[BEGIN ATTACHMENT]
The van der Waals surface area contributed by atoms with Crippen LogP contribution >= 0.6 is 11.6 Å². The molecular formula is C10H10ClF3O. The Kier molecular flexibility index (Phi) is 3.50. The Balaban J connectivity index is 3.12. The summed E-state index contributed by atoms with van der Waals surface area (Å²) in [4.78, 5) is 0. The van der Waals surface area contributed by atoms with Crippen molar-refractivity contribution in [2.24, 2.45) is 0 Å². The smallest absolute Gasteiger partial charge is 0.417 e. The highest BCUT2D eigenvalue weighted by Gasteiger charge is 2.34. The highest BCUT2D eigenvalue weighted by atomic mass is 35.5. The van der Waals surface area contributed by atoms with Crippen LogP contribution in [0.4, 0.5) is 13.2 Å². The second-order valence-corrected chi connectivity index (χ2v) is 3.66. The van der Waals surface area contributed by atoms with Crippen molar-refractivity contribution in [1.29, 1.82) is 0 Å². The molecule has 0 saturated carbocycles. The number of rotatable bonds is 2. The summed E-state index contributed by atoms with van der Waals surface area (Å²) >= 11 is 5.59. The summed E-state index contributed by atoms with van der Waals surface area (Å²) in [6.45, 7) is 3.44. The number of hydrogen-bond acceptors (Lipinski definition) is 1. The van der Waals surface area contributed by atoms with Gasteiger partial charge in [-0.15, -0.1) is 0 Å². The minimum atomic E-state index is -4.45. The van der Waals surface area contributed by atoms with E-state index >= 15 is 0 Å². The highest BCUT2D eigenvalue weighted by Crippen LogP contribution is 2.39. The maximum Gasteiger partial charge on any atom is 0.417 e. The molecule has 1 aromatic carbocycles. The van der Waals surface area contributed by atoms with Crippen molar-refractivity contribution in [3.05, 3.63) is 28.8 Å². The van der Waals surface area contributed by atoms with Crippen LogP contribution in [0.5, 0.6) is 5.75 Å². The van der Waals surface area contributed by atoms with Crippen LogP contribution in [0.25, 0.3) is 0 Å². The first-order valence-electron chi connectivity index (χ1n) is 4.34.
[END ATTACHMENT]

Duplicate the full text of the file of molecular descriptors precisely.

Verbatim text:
The van der Waals surface area contributed by atoms with Crippen LogP contribution >= 0.6 is 11.6 Å². The molecular formula is C10H10ClF3O. The Kier molecular flexibility index (Phi) is 3.50. The Balaban J connectivity index is 3.12. The summed E-state index contributed by atoms with van der Waals surface area (Å²) in [4.78, 5) is 0. The van der Waals surface area contributed by atoms with Crippen molar-refractivity contribution in [2.24, 2.45) is 0 Å². The smallest absolute Gasteiger partial charge is 0.417 e. The highest BCUT2D eigenvalue weighted by Gasteiger charge is 2.34. The highest BCUT2D eigenvalue weighted by atomic mass is 35.5. The van der Waals surface area contributed by atoms with Crippen LogP contribution in [0.4, 0.5) is 13.2 Å². The second-order valence-corrected chi connectivity index (χ2v) is 3.66. The van der Waals surface area contributed by atoms with Crippen molar-refractivity contribution in [1.29, 1.82) is 0 Å². The molecule has 0 saturated carbocycles. The number of rotatable bonds is 2. The summed E-state index contributed by atoms with van der Waals surface area (Å²) >= 11 is 5.59. The summed E-state index contributed by atoms with van der Waals surface area (Å²) in [6.45, 7) is 3.44. The number of hydrogen-bond acceptors (Lipinski definition) is 1. The van der Waals surface area contributed by atoms with Gasteiger partial charge in [-0.15, -0.1) is 0 Å². The minimum atomic E-state index is -4.45. The van der Waals surface area contributed by atoms with E-state index >= 15 is 0 Å². The highest BCUT2D eigenvalue weighted by Crippen LogP contribution is 2.39. The maximum Gasteiger partial charge on any atom is 0.417 e. The molecule has 1 aromatic carbocycles. The van der Waals surface area contributed by atoms with Crippen molar-refractivity contribution in [3.05, 3.63) is 28.8 Å². The van der Waals surface area contributed by atoms with Crippen LogP contribution in [0.5, 0.6) is 5.75 Å². The van der Waals surface area contributed by atoms with Crippen LogP contribution in [0.25, 0.3) is 0 Å². The first-order valence-electron chi connectivity index (χ1n) is 4.34.